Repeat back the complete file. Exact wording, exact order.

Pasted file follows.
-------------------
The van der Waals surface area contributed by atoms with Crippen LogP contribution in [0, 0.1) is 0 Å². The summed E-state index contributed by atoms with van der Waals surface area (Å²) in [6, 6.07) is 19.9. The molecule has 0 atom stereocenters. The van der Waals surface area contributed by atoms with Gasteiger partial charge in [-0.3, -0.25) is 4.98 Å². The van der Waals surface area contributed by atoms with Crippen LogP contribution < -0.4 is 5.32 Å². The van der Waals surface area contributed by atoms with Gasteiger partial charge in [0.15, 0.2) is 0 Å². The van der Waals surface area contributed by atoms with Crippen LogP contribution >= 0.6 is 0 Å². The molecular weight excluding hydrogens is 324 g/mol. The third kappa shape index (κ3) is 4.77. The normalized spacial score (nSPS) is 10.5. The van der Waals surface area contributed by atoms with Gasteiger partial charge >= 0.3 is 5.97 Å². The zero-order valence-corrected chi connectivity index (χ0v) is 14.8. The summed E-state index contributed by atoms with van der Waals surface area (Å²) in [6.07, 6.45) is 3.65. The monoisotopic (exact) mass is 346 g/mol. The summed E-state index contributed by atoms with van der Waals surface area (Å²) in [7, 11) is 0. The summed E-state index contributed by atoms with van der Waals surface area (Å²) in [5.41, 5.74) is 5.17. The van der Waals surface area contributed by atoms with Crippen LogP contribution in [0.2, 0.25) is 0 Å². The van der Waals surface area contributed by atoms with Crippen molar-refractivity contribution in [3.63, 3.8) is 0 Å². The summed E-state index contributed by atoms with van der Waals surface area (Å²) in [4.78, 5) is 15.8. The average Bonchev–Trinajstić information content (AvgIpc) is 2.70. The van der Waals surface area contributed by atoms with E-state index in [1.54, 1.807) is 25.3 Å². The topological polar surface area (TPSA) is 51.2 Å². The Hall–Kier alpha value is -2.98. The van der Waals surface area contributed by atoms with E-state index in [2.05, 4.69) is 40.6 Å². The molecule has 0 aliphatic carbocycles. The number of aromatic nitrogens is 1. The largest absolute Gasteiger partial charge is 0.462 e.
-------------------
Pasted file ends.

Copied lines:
The van der Waals surface area contributed by atoms with Crippen LogP contribution in [0, 0.1) is 0 Å². The summed E-state index contributed by atoms with van der Waals surface area (Å²) in [6, 6.07) is 19.9. The molecule has 0 atom stereocenters. The van der Waals surface area contributed by atoms with Gasteiger partial charge in [-0.3, -0.25) is 4.98 Å². The van der Waals surface area contributed by atoms with Crippen LogP contribution < -0.4 is 5.32 Å². The van der Waals surface area contributed by atoms with Gasteiger partial charge in [0.15, 0.2) is 0 Å². The van der Waals surface area contributed by atoms with Crippen LogP contribution >= 0.6 is 0 Å². The molecular weight excluding hydrogens is 324 g/mol. The third kappa shape index (κ3) is 4.77. The normalized spacial score (nSPS) is 10.5. The van der Waals surface area contributed by atoms with Gasteiger partial charge >= 0.3 is 5.97 Å². The zero-order valence-corrected chi connectivity index (χ0v) is 14.8. The summed E-state index contributed by atoms with van der Waals surface area (Å²) in [6.07, 6.45) is 3.65. The monoisotopic (exact) mass is 346 g/mol. The summed E-state index contributed by atoms with van der Waals surface area (Å²) in [7, 11) is 0. The summed E-state index contributed by atoms with van der Waals surface area (Å²) in [5.41, 5.74) is 5.17. The van der Waals surface area contributed by atoms with Crippen LogP contribution in [0.2, 0.25) is 0 Å². The van der Waals surface area contributed by atoms with Crippen molar-refractivity contribution in [3.63, 3.8) is 0 Å². The summed E-state index contributed by atoms with van der Waals surface area (Å²) in [4.78, 5) is 15.8. The average Bonchev–Trinajstić information content (AvgIpc) is 2.70. The van der Waals surface area contributed by atoms with E-state index in [1.54, 1.807) is 25.3 Å². The topological polar surface area (TPSA) is 51.2 Å². The Hall–Kier alpha value is -2.98. The van der Waals surface area contributed by atoms with E-state index in [2.05, 4.69) is 40.6 Å². The molecule has 0 aliphatic carbocycles. The number of aromatic nitrogens is 1. The largest absolute Gasteiger partial charge is 0.462 e.